This was a lovely book. Tom Cox relates a series of anecdotes about his rural life in Norfolk with his cats including the adorable melancholy one with the saucer eyes, the Bear. Tom’s Dad also provides humour.
The book is gently funny and often poignant. The writing is accessible. I read it over a couple of days. Not quite Gerald Durrell but entertaining. I feel I have a soul mate in The Bear who is available to follow on Twitter and Facebook as My Sad Cat. I would like to read more.
Well this is an unusual book and at first I wasn’t sure what to make of it. The author is Irish and wrote the book during a youth of temping and travelling. Apparently, it languished unpublished for ten years after being rejected by everyone before being taken up by a small independent publisher in Norwich. The version I read was published by Faber so presumably they have had a change of heart. Now the book is feted by everyone and won the Bailey’s prize for fiction last year. This leads me to wonder about the publishing industry. Is it all Emperor’s no clothes? Quirky masterpieces like this are ignored, then praised. Endless pap is churned out.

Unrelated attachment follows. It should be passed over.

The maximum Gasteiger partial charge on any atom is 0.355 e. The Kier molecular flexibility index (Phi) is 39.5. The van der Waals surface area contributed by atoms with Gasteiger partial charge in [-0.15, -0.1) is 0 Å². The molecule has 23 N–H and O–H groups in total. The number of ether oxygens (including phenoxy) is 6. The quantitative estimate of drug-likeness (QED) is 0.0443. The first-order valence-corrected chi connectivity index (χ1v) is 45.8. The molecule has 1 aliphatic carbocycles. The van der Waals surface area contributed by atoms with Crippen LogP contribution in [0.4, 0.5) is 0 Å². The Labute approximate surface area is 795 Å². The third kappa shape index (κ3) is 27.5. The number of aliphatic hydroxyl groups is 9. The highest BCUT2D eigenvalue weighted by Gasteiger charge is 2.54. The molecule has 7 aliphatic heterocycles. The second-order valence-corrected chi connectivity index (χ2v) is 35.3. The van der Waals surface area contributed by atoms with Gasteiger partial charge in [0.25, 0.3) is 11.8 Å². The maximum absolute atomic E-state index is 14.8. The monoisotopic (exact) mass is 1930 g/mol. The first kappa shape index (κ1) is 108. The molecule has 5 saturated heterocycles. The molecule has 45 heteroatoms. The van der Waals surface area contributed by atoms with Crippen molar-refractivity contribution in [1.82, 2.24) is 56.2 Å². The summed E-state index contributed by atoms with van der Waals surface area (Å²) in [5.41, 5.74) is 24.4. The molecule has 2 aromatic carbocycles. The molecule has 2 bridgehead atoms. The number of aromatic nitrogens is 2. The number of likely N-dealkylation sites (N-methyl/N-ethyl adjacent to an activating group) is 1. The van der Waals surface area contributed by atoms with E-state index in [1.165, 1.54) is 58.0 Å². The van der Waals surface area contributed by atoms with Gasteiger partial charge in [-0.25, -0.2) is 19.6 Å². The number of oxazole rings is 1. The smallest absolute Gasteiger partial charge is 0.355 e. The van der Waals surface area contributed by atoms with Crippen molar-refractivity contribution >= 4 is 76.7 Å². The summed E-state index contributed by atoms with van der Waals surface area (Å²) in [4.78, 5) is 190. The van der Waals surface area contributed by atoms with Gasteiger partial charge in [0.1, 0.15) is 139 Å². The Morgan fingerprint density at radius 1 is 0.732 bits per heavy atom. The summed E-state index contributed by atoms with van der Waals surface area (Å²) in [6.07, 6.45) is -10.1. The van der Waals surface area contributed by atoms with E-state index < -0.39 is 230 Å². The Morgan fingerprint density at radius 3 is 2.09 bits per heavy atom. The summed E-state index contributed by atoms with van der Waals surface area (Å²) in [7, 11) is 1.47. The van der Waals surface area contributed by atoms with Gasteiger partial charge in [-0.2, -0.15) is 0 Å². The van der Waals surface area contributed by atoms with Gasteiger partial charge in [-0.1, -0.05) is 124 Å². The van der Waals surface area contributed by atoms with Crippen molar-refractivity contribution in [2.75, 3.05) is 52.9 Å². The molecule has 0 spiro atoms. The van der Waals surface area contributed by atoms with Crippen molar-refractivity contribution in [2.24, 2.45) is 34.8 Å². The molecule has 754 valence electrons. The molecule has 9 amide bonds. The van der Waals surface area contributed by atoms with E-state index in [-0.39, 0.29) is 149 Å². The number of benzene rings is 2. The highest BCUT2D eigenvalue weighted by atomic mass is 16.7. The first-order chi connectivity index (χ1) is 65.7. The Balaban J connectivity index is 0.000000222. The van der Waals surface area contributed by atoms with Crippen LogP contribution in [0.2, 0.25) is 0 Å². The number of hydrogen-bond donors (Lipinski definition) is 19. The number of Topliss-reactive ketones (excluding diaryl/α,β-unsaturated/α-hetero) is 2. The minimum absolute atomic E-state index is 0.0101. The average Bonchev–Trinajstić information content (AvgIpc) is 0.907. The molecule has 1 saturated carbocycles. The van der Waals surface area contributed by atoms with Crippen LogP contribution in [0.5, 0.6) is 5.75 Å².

So the novel is highly unusual because of the writing style. The prose is chopped up, visceral, more like poetry. It is stream of consciousness, Joycean, giving us the thoughts of a young girl as she grows up in Ireland. The life experiences are tough: unloving, critical mother, brutal Catholicism, sexual abuse by an uncle… Some scenes are hard to face. The book is all the better for that. The words perfectly convey a feeling, a scene, snatches of conversation. I found echoes of my own experiences at times which were like lightning bolts as I remembered them. I would be tempted to say this was a work of genius if I did not somehow feel we have been here before…the long shadow of the loveless Irish childhood, subject of a thousand novels and films. And the hand of Joyce lies heavy.